London commuters will soon get tube information direct to their mobile phones after TfL restored its data feed
Transport for London (TfL) has made its real-time tube travel information available to mobile application developers, six months after it suspended the service.
TfL has updated the Developers Area on its own website so that it now contains Trackernet, which is hosted on Microsoft’s Azure cloud platform. Tackernet will provide free travel information for mobile application (apps) developers, and will allow them to create applications for mobile and other devices for use by the public.
Data feeds include the locations of trains, their destinations, signal aspects and the status of individual trains at any given time. Also provided is information on the location of cycle hire docking stations, timetable data and real time traffic and roadworks information along the entire TfL transport network in and around London.
Six Month Suspension
TfL had previously suspended access to its London Underground live data feed on 2 July after it was swamped by “overwhelming demand by apps.” It had opened the data feed to developers in mid June, but the sheer volume of traffic overwhelmed it.
At that time, a TfL spokesperson told eWEEK Europe UK that the service would only be down on a temporary basis, and they hoped to restore service in two days.
However it has taken six months to restore the service using Microsoft’s Windows Azure platform. So why the delay?
“In short, the demand in July was overwhelming,” a TfL spokesperson told eWEEK Europe UK on Thursday. “We then spent months exploring other avenues in order to find the right solution. We realised we needed a cloud service to host Trackernet.”
Scaleable Cloud Server
“The reason for this is a cloud server is scaleable and is able to cope with varying demand,” said the spokesperson. “For example, the recent snow conditions saw a massive rise in visits to our website from people looking for travel information. Now, if developers want to plug into this API, the cloud platform will be able to cope with this demand.”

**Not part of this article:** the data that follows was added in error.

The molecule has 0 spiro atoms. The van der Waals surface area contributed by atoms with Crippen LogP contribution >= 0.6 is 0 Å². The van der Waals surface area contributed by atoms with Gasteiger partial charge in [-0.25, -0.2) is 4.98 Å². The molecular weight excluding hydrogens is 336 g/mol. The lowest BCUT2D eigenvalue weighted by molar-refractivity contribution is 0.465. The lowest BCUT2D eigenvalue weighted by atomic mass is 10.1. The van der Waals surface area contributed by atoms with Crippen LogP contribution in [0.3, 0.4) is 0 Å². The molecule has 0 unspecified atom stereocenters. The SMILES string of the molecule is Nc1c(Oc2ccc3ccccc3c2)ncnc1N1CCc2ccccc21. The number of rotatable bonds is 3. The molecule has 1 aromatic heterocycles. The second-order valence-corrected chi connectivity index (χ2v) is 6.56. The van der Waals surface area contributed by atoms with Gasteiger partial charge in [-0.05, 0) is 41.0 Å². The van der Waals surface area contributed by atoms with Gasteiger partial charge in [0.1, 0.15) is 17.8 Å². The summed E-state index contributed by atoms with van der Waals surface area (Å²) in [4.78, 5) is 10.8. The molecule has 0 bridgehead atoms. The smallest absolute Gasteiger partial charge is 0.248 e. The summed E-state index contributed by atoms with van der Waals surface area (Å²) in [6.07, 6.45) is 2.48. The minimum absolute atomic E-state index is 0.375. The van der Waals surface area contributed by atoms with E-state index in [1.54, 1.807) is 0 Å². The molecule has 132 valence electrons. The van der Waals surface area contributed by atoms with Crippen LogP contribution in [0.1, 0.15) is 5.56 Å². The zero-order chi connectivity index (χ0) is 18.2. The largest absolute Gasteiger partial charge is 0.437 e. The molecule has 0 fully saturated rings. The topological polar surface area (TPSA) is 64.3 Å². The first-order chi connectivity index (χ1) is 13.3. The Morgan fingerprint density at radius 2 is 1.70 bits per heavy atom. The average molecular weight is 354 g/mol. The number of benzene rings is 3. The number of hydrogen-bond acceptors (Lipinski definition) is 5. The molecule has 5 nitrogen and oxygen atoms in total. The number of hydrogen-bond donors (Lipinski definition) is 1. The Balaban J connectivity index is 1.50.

“We are committed to making our data as open as possible. It is incredibly important that our passengers can access the travel information they need,” the spokesperson added. “All our information in the developers area is available free of change to developers. This information is also available free of charge to passengers via our website and at the stations themselves.”
“Today we have some great news to announce as Transport for London (TfL) has taken to the cloud by moving their new Trackernet data feed – hosted within their Developers’ Area – to the Microsoft Windows Azure platform,” said Microsoft in a blog post.
“The platform is resilient enough to handle several million requests per day and will enable TfL to make other feeds available in the future via the same mechanism, at a sustainable cost.”
“This is great news for TfL passengers,” said Chris MacLeod, TfL’s Director of Group Marketing. “ We are committed to making travel information available to passengers how and when they want it. Trackernet – which will lead to some new apps and which many developers have already tested for themselves – is a great example of how TfL is using new technologies to provide better travel tools for public transport users.”
“TfL asked for a system able to handle in excess of seven million requests per day, as well as being able to scale to handle unpredictable events like snow days,” explained Mark Taylor, Director of DPE at Microsoft UK. “Microsoft’s cloud computing platform, Windows Azure is ideal for this kind of task and provides a great basis for the programme of innovations that TfL has planned over the coming years, such as Trackernet. We look forward to continuing to work with TfL and other organisations seeking a secure, trusted cloud computing experience.
TfL is certainly keen to get more technology installed in London’s transport system. For example back in October, passengers were offered the prospect of being able to surf the web whilst using the London Undergrond, after BT announced a Wi-Fi trial at Charing Cross tube station.
And Boris Johnson, the Mayor of London has previously pledged full Wi-Fi coverage for the whole of London. In June this year, Johnson also said that Wi-Fi access plans would include bus stops and the London Underground.